Increased Data Loads are Driving a Surge in Data Center Densities
For both consumer and business users, the uber-connected lifestyle is here, and the growth in the use of devices and subsequent data demands are staggering. In the U.S. alone, the number of devices and connections is expected to grow from 7.3 per person in 2015 to over 12 per person in 2020. According to Cisco’s VNI, video data loads continue to increase, with business Internet video reaching 4.8 exabytes by 2020, and consumer video 29.1 exabytes by the same year. This will have a huge impact on the data centers as more than 83 percent of all data center traffic will be in the cloud by 2019.
A decade ago, most racks in a data center supported less than 5kW of power, which limited the number of microservers you could put in each rack. Most racks now support between 5-10kW of power, and this is rapidly changing, with high-density racks that support more than 10kW now coming to the forefront. This increase of power means that high-density racks can now support nearly 3 times the number of servers in the same footprint as before. Aligned provides a dynamic data center, enabling both increased demand and delivering high, variable and mixed densities, depending on the needs of clients.
Why Densities are Increasing in Data Centers
In the past 5 years alone, the amount of compute load an individual server handles has increased exponentially. This largely can be attributed to increased data load demands because of IoT (Internet of Things) and increased connectedness for mobile and home or business devices. The advent of 4K, and soon, 8K video is also responsible for these increased computing loads.
Advances in chipset technologies for both CPUs and GPUs are pushing compute densities upwards. The abilities of these modern chipsets to more rapidly process data means that there is a greater requirement for networks to transmit more data more quickly, which in turn demands more from data centers. Modern IT server architectures such as 5U, hyper-converged infrastructure, rack scale designs and multiple other forms of high-performance computing are also rapidly becoming mainstream, all of which are pusing data centers to increase computing density.
Higher Density Means You Can Solve Bigger Problems, Faster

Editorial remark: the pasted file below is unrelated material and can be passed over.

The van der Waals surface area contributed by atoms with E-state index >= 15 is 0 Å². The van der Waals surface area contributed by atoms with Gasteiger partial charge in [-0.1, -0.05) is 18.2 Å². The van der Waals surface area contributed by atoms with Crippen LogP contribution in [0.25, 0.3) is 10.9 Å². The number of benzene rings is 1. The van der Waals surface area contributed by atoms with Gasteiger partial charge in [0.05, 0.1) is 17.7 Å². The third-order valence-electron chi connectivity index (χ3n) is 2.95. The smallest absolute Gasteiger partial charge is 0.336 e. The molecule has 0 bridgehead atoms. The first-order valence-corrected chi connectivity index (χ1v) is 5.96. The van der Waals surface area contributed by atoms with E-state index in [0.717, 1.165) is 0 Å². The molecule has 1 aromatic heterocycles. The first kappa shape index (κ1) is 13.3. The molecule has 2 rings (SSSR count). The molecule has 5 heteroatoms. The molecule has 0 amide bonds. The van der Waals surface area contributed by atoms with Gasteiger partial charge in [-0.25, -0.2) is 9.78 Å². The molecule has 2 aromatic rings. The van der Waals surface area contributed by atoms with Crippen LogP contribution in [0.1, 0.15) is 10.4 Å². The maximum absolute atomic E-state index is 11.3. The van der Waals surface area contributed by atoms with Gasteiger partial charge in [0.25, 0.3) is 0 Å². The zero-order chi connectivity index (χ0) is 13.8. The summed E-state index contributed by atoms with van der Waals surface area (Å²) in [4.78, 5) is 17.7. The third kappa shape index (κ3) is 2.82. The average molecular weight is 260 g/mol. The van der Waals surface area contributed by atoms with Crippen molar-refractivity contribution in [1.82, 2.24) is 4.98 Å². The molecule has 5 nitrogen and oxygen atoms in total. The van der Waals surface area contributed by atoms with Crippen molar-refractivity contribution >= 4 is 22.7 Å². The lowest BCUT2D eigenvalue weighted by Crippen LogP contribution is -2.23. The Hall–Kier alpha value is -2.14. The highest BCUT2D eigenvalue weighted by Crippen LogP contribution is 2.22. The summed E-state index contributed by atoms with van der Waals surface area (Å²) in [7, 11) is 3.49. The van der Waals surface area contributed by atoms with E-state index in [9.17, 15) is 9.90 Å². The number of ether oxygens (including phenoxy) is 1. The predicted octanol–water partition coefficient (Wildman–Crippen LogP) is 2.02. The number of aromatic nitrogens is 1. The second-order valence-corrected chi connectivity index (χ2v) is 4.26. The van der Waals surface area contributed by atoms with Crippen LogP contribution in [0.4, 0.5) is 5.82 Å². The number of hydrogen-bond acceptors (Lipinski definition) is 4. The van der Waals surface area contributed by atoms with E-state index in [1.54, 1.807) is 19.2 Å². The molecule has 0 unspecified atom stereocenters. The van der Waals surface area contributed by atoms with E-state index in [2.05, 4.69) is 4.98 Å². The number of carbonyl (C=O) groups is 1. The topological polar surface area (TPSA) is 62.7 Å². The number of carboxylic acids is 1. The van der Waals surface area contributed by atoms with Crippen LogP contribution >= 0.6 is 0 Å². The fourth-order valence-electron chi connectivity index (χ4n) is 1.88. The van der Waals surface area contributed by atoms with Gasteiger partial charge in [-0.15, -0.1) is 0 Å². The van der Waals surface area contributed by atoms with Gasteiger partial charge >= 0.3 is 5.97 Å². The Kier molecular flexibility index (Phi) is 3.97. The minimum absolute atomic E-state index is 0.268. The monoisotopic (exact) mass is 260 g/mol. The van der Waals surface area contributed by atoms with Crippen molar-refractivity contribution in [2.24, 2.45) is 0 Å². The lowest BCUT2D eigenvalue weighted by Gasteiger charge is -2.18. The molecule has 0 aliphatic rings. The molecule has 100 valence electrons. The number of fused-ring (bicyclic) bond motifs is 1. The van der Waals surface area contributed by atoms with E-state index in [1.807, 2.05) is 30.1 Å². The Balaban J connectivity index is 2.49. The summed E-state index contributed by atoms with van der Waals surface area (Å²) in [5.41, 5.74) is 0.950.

Although higher densities may sound like a simple challenge of scale alone, there are many business and societal benefits to this upward surge of density. For data centers, preparing for this increase in density demands means that they become full partners with these positive changes.
- Saving Money for the Oil and Gas Industry
One potential business application for the high-power computing (HPC) allowed by higher density involves the oil and gas industry. For example, high-end techniques such as 3D visualization, seismic modeling, and predictive analytics are all optimized by the increase of density in data centers. Today, 65% of oil is unharvested and too expensive to get to using current methods. However, if cutting edge techniques made possible by high-power computing can increase oil recovery by even 1% more, that means global supply would increase by 80 billion barrels, or 3 years’ global supply.
- Saving Lives Through Genome Sequencing
Faster genomic sequencing in biotech is another benefit of the high-power computing made possible by higher density. HPC has driven huge reductions in the time it takes to sequence a genome, and as a result, previously incurable cancers are now curable as patients get the right treatment more quickly. 20 years ago, the pediatric cancers neuroblastoma and medulloblastoma were almost always fatal; today 60% of kids with those diseases almost always go into remission, thanks to advanced treatments made possible by HPC and genome sequencing.
- Connecting the Remotest Areas of the Planet
Technology is also working for social good and social connections. Tech giants are leveraging AI and machine learning to connect the nearly 5 billion people who don’t yet have Internet access. One of these companies uses AI to map the populated yet remote areas of the world so its Internet drones can deliver connectivity there–and with it, education, healthcare and previously unimaginable opportunities.
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